Teamwork Makes the Dream Work

To run a world-class medical facility requires an A-team
Photo by Alex Workman

To run a world-class medical facility requires an A-team. The Florida Cancer Specialists & Research Institute (FCS) Tallahassee Cancer Center has precisely that.

“We have one of the best teams I’ve ever seen in a medical facility,” says senior office manager Suzanne Harrison. “It’s probably the compassion that every single team member has and the camaraderie they have with one another. I am proud of them. Each one is a super person. Together, we are a family.”

Meet three members of the FCS family who work out of the newly consolidated center in Tallahassee. 

Suzanne Harrison

This no-nonsense, New York-born healthcare administrator was known affectionately for her hard-nosed work attitude, but that changed when she joined FCS four years ago.

“When you step into oncology, your entire mindset has to change,” Harrison says. “All the employees are just as emotionally invested as the patients. As a manager, you have to have compassion for everyone in the building.”

Akin to an air traffic controller, it’s Harrison’s job to ensure the daily operations for this multi-faceted practice run as smooth as possible. This includes the front office, medical assistance staff, a full lab, an infusion center, as well as the financial and research teams.

This 16-year administrative veteran oversees a 43-member team that supports four physicians. Until recently, that meant managing three different physical locations. After more than a year of planning and construction, the Tallahassee Cancer Center is a dream realized. Today, the only private oncology center in the city boasts 24,000 square feet that houses 16 exam rooms, two procedure rooms, a research area, a fully-certified lab, in-house CT and PET scanning capability and an infusion suite equipped with 59 chairs and two semi-private rooms with beds.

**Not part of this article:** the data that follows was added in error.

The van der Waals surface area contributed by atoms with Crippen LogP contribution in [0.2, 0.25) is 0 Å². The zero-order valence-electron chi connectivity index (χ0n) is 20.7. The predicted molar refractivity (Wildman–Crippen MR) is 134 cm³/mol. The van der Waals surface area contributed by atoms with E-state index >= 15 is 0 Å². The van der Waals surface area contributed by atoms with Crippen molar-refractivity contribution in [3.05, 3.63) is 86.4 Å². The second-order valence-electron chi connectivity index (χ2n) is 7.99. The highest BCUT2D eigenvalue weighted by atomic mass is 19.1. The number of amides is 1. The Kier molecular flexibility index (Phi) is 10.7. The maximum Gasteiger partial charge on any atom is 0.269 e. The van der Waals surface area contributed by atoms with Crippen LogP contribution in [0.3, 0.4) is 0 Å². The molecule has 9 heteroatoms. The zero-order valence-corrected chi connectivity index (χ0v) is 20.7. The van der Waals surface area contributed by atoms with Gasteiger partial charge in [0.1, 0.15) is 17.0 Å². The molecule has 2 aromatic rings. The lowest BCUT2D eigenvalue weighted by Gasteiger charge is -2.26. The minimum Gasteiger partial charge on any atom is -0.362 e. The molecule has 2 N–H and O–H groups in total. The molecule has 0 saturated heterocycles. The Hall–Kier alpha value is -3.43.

“This is a big deal. It is brand new and gorgeous, yes, but the consolidation is important to us, ultimately, because it will allow us to be even more efficient and that will better serve our patients,” Harrison says.

Becky Lollie

Becky Lollie will do anything for you — except sugarcoat things or bite her tongue.

Just ask her patients: the 86-year-old who bragged he finally gained 2 pounds thanks to his 36 cans of Ensure each month; the dear on a fixed income who gets Hormel meals delivered to her home; the elderly woman who can shop essentials at Walmart because FCS paid her rent; or the fellow who finally got a new roof after Hurricane Michael stole his. These stories — and many more — are badges of honor for this 60-year-old financial counselor.

“I want to help everybody,” Lollie says in her Southern drawl. “I don’t want anyone to hurt or not have.”

After three years at FCS, she still enjoys the one-hour commute from Bristol, Florida to liaison between patients and their insurance companies. She uses her resourcefulness to help patients find a path through the financials. She says the secret to her success is simple: “I listen, and I will not give up.”